The economic crash caught many American consumers in surprise. However, financial analysts and watchers have said that it was a long time in coming.
For several years, American consumers had gone on a spending spree with their credit cards without really taking into account what the final costs would be. When the financial crash happened, credit industry experts saw that the soaring credit card debt played a large role in it.
The Federal Reserve maintains a survey of the total revolving debt that American consumers carry. Estimates put 90% of this amount to credit card balances. According to their figures, American consumers had $177 billion in revolving debt in September of 1988. 20 years later, in September 2008, figure was $977 billion, an increase of more than five times the 1988 value. However, in the current economical climate, consumers are drastically cutting back and current survey, dating back to last October, show a continuous drop in revolving debt, a rare occurrence.
Originally, credit cards came out as a perk for a bank's valued customers. However, by the time credit scoring became popular, credit companies began mass marketing credit cards, claiming that they could uniquely tailor the card's rates and penalties according to the consumer's financial score. This resulted in a huge expansion of the credit card market. Credit cards became available even to people who had very low credit scores. This will soon come to end once the credit card bill comes into play.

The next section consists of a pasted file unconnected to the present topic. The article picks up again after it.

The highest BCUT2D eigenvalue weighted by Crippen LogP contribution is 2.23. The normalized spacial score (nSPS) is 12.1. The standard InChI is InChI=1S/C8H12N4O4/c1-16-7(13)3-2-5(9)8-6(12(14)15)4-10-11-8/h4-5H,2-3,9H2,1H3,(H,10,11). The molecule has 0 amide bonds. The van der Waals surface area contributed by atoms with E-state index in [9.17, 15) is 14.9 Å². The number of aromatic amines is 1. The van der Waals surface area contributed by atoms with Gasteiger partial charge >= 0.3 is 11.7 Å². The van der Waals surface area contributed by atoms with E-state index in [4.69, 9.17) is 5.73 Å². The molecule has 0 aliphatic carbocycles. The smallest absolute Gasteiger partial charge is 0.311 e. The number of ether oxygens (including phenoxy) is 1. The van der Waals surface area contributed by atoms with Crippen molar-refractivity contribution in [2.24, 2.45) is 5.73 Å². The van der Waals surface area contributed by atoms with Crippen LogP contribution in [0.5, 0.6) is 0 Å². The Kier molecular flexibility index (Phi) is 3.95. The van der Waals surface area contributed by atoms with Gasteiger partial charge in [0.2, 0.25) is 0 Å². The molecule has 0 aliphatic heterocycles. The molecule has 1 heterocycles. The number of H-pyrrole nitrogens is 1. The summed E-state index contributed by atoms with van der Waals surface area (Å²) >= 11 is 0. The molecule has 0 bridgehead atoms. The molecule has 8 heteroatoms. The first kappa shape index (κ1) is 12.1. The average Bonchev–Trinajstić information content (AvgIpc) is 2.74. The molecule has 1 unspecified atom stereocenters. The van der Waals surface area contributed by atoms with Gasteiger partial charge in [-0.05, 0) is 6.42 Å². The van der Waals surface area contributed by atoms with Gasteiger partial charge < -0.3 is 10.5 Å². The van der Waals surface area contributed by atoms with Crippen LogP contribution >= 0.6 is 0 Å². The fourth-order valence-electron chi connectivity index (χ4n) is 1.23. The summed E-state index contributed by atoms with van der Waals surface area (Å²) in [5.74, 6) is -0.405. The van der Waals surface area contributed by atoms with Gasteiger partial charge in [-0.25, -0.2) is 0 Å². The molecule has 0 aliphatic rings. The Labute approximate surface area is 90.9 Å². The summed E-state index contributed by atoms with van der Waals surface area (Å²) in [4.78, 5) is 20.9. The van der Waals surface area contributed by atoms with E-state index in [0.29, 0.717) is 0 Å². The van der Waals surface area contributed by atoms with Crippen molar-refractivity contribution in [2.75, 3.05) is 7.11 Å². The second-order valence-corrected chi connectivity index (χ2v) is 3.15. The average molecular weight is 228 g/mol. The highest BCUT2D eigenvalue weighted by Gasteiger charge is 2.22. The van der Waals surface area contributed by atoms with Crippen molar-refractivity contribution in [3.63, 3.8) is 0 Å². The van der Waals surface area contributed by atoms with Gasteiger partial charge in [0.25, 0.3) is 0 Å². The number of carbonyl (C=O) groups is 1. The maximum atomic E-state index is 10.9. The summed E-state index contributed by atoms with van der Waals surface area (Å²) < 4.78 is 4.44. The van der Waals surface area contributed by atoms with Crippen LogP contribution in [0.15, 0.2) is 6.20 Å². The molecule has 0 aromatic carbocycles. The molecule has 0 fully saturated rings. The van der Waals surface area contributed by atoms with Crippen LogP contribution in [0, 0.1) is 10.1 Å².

Making credit cards available to people with low credit scores may seem to be a generous move by credit card companies. However, the reality is not so reassuring. People have found out that these credit cards, while seemingly helpful, actually carry high interest rates and high fees which will ultimately bury the cardholder in debt. The credit card bill will put a stop to this by tightening restrictions on how credit cards are issued. It will muzzle many other practices of credit card companies as well.
The credit card industry is, of course not pleased with this. They argue that the credit card bill will cut down their profits. To make up for their losses, they will have to lower available credit, increase initial interest rates and cut down on awards and perks programs. These industry warnings carry little threat to American consumers who are now realizing just how dangerous credit card spending can be. The drop in revolving debt may just be the first indication of a growing change among American consumers' spending habits. A change which will hopefully lead to smarter, more efficient credit cardholders.